In November 1660, on a damp night at Gresham College in London, a young shaver named Christopher Wren gave a lecture on astronomy. In the clearly appreciative audience were 12 ‘prominent gentlemen’, who in discussions afterwards, possibly over a drink or two, decided they would meet every week to talk about science and perform experiments. In a flash, this informal gathering coalesced into a society, which they called ‘a Colledge for the Promoting of Physico-Mathematicall Experimentall Learning’. As Bill Bryson writes in his introduction, ‘nobody had ever done anything quite like this before, or would ever do it half as well again.’
In 1662 Charles II granted them a charter, and the society became the Royal Society. This great scientific talking shop, famous for its astonishing profusion of meetings and committees, effectively invented the system of scientific publishing and peer review that has prevailed ever since.
With its far-sighted, internationalist outlook, it made English the language of science. It promoted clarity of thought, systematic experimentation and the whole notion of a scientific community, wherein knowledge was added incrementally by many hands rather than left to the handful of individual geniuses who had made all the running in the past.
Not that it excluded the geniuses. Isaac Newton was an early President, and eminent names have queued up to become Fellows ever since. Over 350 years, the Royal Society has become one of those British institutions (a little like the BBC) that we tend to take for granted, but which probably contribute as much as anything to the tiny vestiges of goodwill and respect we still manage to inspire beyond these shores.
So it’s probably unwise for the Society to put its distinguished head above the parapet and publish this substantial hardback to celebrate its 350th anniversary. (I can think of a few newspapers that would object to its blatant elitism and outmoded belief in knowledge for the sake of it.) Such is the Society’s reach that it has been able to call in an impressive and wide-ranging collection of contributors, each of them supplying an extended essay on science past, present or future.
James Gleick, author of a fine book on chaos theory some years ago, offers a splendidly wry and deadpan account of the Society’s early days, and its members’ yearning for knowledge. Margaret Atwood writes with elegance and insight on the origins of the ‘mad scientist’ stereotype. Richard Dawkins does Darwin again, but we forgive him that. The biographer Richard Holmes, who has sidestepped effortlessly into science writing, describes the heroic lunacy of early balloonists. Steve Jones writes with enviable clarity on biodiversity. Ian Stewart, the prolific populariser of mathematics, does what he does with his usual passion. Maggie Gee discusses scientists’ and writers’ fascination with the end of the world. The geologist Richard Fortey delves into the unpredictable usefulness of scientific collections, and so on.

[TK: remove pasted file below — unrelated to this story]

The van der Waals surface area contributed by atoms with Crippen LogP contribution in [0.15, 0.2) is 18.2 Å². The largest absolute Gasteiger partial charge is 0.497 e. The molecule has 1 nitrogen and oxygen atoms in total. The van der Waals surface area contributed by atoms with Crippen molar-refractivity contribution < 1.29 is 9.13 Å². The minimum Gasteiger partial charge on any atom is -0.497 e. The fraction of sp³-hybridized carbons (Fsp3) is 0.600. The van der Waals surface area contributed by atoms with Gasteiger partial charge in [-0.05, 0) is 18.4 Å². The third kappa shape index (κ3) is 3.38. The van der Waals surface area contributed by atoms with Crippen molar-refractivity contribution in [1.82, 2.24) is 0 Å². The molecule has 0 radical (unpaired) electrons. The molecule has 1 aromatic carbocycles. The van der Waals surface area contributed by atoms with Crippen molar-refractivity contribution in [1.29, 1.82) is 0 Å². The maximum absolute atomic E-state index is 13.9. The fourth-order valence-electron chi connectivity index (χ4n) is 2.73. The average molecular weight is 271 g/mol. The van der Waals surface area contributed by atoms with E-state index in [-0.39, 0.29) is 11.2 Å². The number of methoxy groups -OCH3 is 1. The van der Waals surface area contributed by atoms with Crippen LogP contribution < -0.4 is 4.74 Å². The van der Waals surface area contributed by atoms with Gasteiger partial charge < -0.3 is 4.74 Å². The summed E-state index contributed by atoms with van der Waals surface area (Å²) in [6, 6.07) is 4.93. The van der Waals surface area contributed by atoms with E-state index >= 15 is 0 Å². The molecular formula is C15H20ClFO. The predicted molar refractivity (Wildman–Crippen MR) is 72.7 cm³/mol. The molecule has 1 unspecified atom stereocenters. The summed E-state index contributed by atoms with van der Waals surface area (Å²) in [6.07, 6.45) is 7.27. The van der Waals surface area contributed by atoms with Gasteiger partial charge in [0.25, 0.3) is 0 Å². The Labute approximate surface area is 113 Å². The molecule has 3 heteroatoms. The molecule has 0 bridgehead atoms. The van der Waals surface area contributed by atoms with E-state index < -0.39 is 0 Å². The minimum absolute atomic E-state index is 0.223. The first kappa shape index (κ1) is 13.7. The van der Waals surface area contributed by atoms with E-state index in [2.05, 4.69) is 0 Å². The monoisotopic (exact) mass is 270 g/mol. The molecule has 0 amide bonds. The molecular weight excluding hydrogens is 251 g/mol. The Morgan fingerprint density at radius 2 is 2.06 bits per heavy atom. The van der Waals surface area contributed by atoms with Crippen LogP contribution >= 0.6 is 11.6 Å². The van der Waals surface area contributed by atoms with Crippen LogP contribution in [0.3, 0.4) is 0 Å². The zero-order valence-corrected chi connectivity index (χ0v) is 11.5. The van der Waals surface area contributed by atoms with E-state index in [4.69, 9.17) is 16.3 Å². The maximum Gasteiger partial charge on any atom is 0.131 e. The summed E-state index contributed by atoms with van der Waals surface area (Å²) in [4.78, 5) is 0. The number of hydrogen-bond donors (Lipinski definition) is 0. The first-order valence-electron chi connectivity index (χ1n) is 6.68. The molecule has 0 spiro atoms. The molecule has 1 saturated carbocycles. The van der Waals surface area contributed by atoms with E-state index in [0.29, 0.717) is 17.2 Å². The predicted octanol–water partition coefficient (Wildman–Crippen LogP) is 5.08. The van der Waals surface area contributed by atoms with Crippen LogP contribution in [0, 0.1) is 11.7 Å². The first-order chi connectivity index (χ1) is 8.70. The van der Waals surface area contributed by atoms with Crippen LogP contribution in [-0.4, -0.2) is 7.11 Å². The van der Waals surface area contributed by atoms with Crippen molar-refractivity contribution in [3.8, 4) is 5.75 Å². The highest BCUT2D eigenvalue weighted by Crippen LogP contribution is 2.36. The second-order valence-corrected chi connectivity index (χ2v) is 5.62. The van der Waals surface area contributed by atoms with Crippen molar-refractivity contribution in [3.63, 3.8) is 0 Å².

Not all contributions are as well written as Atwood’s or Gee’s, or as accessible as Gleick’s or Jones’s, and one or two are, for this increasingly dim-witted reader at least, challengingly dense with jargon. But it’s a big book: you can safely skip those. Biodiversity fortunately extends to science writing and writers: this book gives a flavour of the many different native species.
For this, and the book’s wonderfully inclusive feel, we can surely thank Bill Bryson. Since the deserved success of his own work of popular science, A Short History of Nearly Everything, Bryson has been drawn into the bosom of the British scientific establishment, and now serves on several Royal Society committees. He was an inspired choice as editor of this book. Had a real scientist, a professional, taken on the task, the book might have been more rigorous, more esoteric, less readable. Instead, Bryson embodies the often underestimated qualities of the gifted amateur. In its benevolence and open-mindedness, not to mention its eye for the strange and unusual, the book carries his distinctive mark.
His contention is that a history of the Royal Society is a history of science itself, and the sheer range of the material gathered here demonstrates that, in a quiet, undemonstrative way.
I should add that the book is beautifully designed and produced, with numerous colour photographs that often seem to crop up just as the text is beginning to make your head throb, which might just be the idea.